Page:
If not, it can't be helped."
—Gestalt Prayer by Fritz Perls, founder of Gestalt therapy, 1969
Prior to training as a counsellor, Katerina was a writer, and a Samaritans helpline listener for 4 years. During this time, she also worked full-time for Samaritans during their Men on the Ropes research campaign into male suicide. She was later trained by Mind in Haringey as a life coach for young care leavers. As a freelance music writer and sub editor with more than 10 years of experience in the magazine and newspaper industries, she integrates mental health and creativity and understands how unconventional, creative lifestyles can impact lives.
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How it works:
Please email [email protected] or leave a text/voice message with your contact details at 07980 814645. You will get a reply as soon as possible between the hours of 9–6 Monday–Friday. You are under no obligation to book an appointment, however if you would like to arrange one you will be offered an initial consultation at an agreed time to talk through your concerns and decide whether counselling feels right for you.
Sessions are paid in cash at the start of each session, or blocks of sessions paid in advance at a discounted price with prior agreement.
If you have private health insurance with AXA PPP or Vitality Health, your counselling and psychotherapy sessions with Katerina can be covered by your policy.
Katerina in the press and media:
Psychologies, Maintaining friendships you've lost touch with
Louder Sound, Music and Mental Health
Wellcome Collection, Wellcome Trust's Wellcome Collection, on my 4 years spent as a Samaritans helpline listener
BBC Radio Oxford, BBC Radio Oxford live interview, on clinical anxiety
Boogaloo Radio, Boogaloo Radio special guest for Alan McGee discussing mental health in rock n roll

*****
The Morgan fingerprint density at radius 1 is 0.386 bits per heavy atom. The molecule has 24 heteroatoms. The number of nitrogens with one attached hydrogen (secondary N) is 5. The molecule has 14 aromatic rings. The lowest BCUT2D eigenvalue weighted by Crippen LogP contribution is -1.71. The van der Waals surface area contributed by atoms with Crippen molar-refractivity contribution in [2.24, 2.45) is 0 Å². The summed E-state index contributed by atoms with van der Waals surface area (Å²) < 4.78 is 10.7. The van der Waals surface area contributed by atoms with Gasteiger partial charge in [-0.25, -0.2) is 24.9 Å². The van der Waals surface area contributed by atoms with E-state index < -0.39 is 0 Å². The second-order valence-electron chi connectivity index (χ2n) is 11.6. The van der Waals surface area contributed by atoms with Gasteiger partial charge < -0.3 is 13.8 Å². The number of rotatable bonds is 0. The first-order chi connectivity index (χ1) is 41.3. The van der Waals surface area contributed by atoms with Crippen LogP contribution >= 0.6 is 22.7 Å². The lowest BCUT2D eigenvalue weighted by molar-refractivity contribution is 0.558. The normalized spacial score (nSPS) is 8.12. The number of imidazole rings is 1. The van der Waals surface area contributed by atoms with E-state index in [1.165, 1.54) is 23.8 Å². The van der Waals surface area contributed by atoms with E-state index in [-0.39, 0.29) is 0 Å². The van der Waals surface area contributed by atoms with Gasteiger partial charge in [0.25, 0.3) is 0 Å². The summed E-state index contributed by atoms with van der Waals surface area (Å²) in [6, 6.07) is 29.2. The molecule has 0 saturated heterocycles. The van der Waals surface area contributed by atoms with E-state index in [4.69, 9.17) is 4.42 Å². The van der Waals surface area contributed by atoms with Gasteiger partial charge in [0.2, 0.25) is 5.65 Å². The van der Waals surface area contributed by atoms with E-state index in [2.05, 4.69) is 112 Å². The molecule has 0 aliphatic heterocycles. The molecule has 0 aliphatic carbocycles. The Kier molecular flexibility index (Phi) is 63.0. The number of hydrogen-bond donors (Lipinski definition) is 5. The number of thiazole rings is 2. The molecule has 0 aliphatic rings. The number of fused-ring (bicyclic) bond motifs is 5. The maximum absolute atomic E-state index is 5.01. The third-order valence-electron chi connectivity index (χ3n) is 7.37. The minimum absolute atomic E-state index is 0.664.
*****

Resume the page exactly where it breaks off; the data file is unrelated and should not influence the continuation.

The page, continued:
SAOL, Societal expectations on women
Bustle, Why does New Year's Eve make you sad?
Huffington Post, Anxiety and cleaning
The Sun, Anxiety and sex
The Climax podcast, Sex in relationships
Open Democracy, What happens when mental health professionals also get sick?
Stylist, Dating after sexual assault
The Independent, Belly dance as support for trauma victims
I-D Magazine, Dealing with social media pressure and fear of missing out
Kinbox, Learning to deal with disappointment
Metro, comfort eating and why counselling/psychotherapy can help
Glamour magazine, body positivity
Metro, supporting a friend with depression
The Debrief and Grazia, anxiety attacks on the tube
Refinery29, coping with pressures of new year resolutions when you suffer depression
Welldoing.org, differences between depression and feeling sad
TalkLife, understanding self-harm and why people do it
Scottish Daily Record, impact of social media on mental health
Broadly, feeling sad in the summer
The Sun, parent/child attachments
The Sun, sex & relationship issues after having children and why counselling and psychotherapy can help
Welldoing.org, coping with intrusive thoughts and images
The Guardian, routes into counselling/psychotherapy and counsellor & psychotherapist professions
The Evening Standard and Refinery29, house sharing when you suffer with mental health difficulties
The Tonic Magazine, relationships between parents and their grown-up adult children
Counselling & Psychotherapy Highgate, Hampstead Heath, Camden